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Working With Dad Makes Every Day Father's Day : Throughout the county, sons and daughters forge family partnerships in fields as diverse as shoemaking, law and ranching.

June 17, 1993|ROBYN LOEWENTHAL | SPECIAL TO THE TIMES

Our mobile society has undermined the extended family's ability to live and work in close proximity. The result will no doubt be seen Sunday when many adult children and their parents will observe Father's Day with chatty long-distance phone calls.

But for county residents who work with their dads in family partnerships, every day is Father's Day.

When Victor Carmelo Pagano, 76, sees his six children and 14 grandchildren at Sunday's Italian Catholic Federation picnic, there will be no tearful farewells. They all live locally. And Pagano knows the next morning that he and his firstborn, 48-year-old Victor Pagano, will don their red European-style aprons and work side by side in Thousand Oaks at Pagano's Shoe Repair and Leather Goods as they have done for the past 25 years.

"I've been in business 55 years in this country and seven or eight years in Italy," said Pagano, standing beneath autographed photographs of celebrity clients. "I semi-retired 14 years ago. But I still come into the shop at least once a week to help out. Now I do it for a hobby," added Pagano, whose accent betrays his Sicilian birthplace.

The senior Pagano began his shoemaking apprenticeship in Italy at age 12. And he came to this country when he was 20.

"This symbolizes the business to me," said his son, as he gently picked up a hammer whose hickory wood handle is inscribed, "1939 Carmelo Pagano."

"This is my dad's first hammer in the United States. I had him autograph this for me."

Victor Pagano is the only one of the six children to carry on his father's craft.

"Whatever he knows he learned from me. He was a 12-year-old kid. And after school he used to come to the shop to help," the elder Pagano said.

"I had five boys and a girl. They are all successful and I never had a problem. All the boys used to come to work in the shop in Granada Hills after school so they never had time to go wild or mess around. I'm proud of all my kids."

Citrus and avocado rancher J. (Link) Leavens of Ventura remembers going to work with his dad at an even earlier age than Victor Pagano.

"It was special to me. I remember sitting on a tractor fender when I was 4 years old. And I remember trying to reach across the irrigation ditches with three steps to one of his long-legged strides," recalled the 42-year old Leavens, smiling at his father sitting beside him.

"Being a rancher is something I wanted to do from the get-go. By the time I was 14 I could handle almost all the equipment in the operation," Link Leavens said.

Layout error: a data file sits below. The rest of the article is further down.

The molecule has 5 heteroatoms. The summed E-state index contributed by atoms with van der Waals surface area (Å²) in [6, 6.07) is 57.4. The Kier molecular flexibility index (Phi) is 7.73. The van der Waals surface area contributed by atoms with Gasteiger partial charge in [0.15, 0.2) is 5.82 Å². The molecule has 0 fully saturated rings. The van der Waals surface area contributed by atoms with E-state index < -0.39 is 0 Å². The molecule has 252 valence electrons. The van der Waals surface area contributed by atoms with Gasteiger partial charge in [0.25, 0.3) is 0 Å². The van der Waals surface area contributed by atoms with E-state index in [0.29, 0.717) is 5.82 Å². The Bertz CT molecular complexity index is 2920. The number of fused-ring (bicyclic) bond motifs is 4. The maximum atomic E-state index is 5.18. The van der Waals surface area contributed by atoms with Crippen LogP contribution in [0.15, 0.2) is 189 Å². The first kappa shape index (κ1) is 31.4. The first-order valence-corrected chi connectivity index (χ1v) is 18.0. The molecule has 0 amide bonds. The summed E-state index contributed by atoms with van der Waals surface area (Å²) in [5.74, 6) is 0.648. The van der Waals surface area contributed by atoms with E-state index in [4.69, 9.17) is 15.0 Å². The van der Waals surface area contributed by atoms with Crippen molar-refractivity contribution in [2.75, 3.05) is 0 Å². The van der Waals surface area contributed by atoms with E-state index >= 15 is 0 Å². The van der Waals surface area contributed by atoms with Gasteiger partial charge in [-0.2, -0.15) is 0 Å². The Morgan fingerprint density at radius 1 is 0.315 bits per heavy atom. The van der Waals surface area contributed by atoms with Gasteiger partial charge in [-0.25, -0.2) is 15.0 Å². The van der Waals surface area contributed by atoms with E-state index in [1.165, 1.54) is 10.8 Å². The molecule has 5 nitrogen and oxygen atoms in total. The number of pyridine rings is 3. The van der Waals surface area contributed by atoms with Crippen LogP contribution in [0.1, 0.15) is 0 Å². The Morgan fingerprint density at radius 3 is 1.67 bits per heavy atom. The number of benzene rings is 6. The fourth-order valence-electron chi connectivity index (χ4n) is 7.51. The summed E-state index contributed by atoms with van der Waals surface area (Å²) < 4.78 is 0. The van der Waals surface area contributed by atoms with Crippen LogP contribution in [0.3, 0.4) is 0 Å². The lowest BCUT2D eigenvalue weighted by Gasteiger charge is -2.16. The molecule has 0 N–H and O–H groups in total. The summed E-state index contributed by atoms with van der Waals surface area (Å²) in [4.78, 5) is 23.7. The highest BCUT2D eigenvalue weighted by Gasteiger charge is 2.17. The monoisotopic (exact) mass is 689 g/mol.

"It was ingrained," said Paul Leavens, 62. "He had at least a 10-year advantage. But growing up in town, in Santa Paula, I had to learn it all."

This has been a family operation, said Paul Leavens, since around the turn of the century when his grandfather and father started the first farm. But according to the senior Leavens, his own father, a Presbyterian minister and businessman, was not active on the farm.

Link Leavens has worked with his father for over 20 years since completing his agricultural studies at college. And his own 17-year-old son, Justin, has also grown up on several ranches that have made up the family operation since 1954. "It's a father-son operation. But all the family--23 owners--enters in the decision-making process," said Link Leavens in his rambling ranch-style house surrounded by orchards.

The Leavens agree on what can be the downside of such family partnerships. "We've seen some father-sons in the county where the patriarch can't let go," said the senior Leavens. "So the son leaves the farm and it generally goes down the tubes or gets sold."

"But," said Link Leavens, "Dad's had the wisdom to back off and let me learn by my own mistakes."

In the case of the Thousand Oaks law partnership "Hatfield, Hatfield, and Hatfield," 59-year-olG. (Pete) Hatfield had to learn from his daughters, Kelly, 34, and Jill, 30.

"Everybody thinks it's real cute that we followed in our father's footsteps," said Kelly Hatfield. "But we actually became lawyers before he did."

According to Jill Hatfield, the two sisters, who have retained their maiden names, were between marriages and seeking new careers when they began law school together in 1985. They also took and passed the bar exam together.

Before becoming an attorney, "Pete," who has a degree in chemical engineering and experience in the computer industry, was director of legal services for an El Segundo firm.

"Even though I was not a licensed attorney, I handled all the contracts, lease sales and coordinated with outside counsel," he said.

"The girls were working for different attorneys in Conejo and Simi valleys . . . And we decided after I passed the bar we'd form a law partnership," said Pete Hatfield, whose wife works as their receptionist.

"Usually attorneys get paid on the basis of billable hours and bonuses," he said. "But when we formed the partnership we decided everyone was to make the same amount of money. That would eliminate fighting over clients and would promote cooperation when one of us has a schedule conflict," he added.

"We're really close," said Jill.

From her dad: "People tell us they selected us because we are a family firm."

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